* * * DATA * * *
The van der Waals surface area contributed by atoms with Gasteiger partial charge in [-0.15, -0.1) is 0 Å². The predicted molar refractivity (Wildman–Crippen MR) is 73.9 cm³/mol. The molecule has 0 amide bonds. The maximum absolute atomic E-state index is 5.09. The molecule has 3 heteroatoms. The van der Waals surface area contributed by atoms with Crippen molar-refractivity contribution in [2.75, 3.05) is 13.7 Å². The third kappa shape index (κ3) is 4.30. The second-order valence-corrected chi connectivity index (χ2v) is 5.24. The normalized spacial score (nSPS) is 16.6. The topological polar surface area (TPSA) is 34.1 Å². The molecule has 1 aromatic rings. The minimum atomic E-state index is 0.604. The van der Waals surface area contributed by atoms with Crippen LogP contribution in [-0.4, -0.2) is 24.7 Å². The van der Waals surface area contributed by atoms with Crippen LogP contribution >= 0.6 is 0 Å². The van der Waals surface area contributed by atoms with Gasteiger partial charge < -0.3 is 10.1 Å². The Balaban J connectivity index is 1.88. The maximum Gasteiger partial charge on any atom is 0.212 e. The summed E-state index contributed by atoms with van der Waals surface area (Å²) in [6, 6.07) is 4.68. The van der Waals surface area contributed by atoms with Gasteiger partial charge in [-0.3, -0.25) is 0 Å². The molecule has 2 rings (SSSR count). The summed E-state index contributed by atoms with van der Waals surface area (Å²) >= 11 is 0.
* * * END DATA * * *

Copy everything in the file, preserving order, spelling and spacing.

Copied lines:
The van der Waals surface area contributed by atoms with Gasteiger partial charge in [-0.15, -0.1) is 0 Å². The predicted molar refractivity (Wildman–Crippen MR) is 73.9 cm³/mol. The molecule has 0 amide bonds. The maximum absolute atomic E-state index is 5.09. The molecule has 3 heteroatoms. The van der Waals surface area contributed by atoms with Crippen molar-refractivity contribution in [2.75, 3.05) is 13.7 Å². The third kappa shape index (κ3) is 4.30. The second-order valence-corrected chi connectivity index (χ2v) is 5.24. The normalized spacial score (nSPS) is 16.6. The topological polar surface area (TPSA) is 34.1 Å². The molecule has 1 aromatic rings. The minimum atomic E-state index is 0.604. The van der Waals surface area contributed by atoms with Crippen LogP contribution in [-0.4, -0.2) is 24.7 Å². The van der Waals surface area contributed by atoms with Crippen LogP contribution >= 0.6 is 0 Å². The van der Waals surface area contributed by atoms with Gasteiger partial charge < -0.3 is 10.1 Å². The Balaban J connectivity index is 1.88. The maximum Gasteiger partial charge on any atom is 0.212 e. The summed E-state index contributed by atoms with van der Waals surface area (Å²) in [6, 6.07) is 4.68. The van der Waals surface area contributed by atoms with Gasteiger partial charge in [-0.3, -0.25) is 0 Å². The molecule has 2 rings (SSSR count). The summed E-state index contributed by atoms with van der Waals surface area (Å²) >= 11 is 0.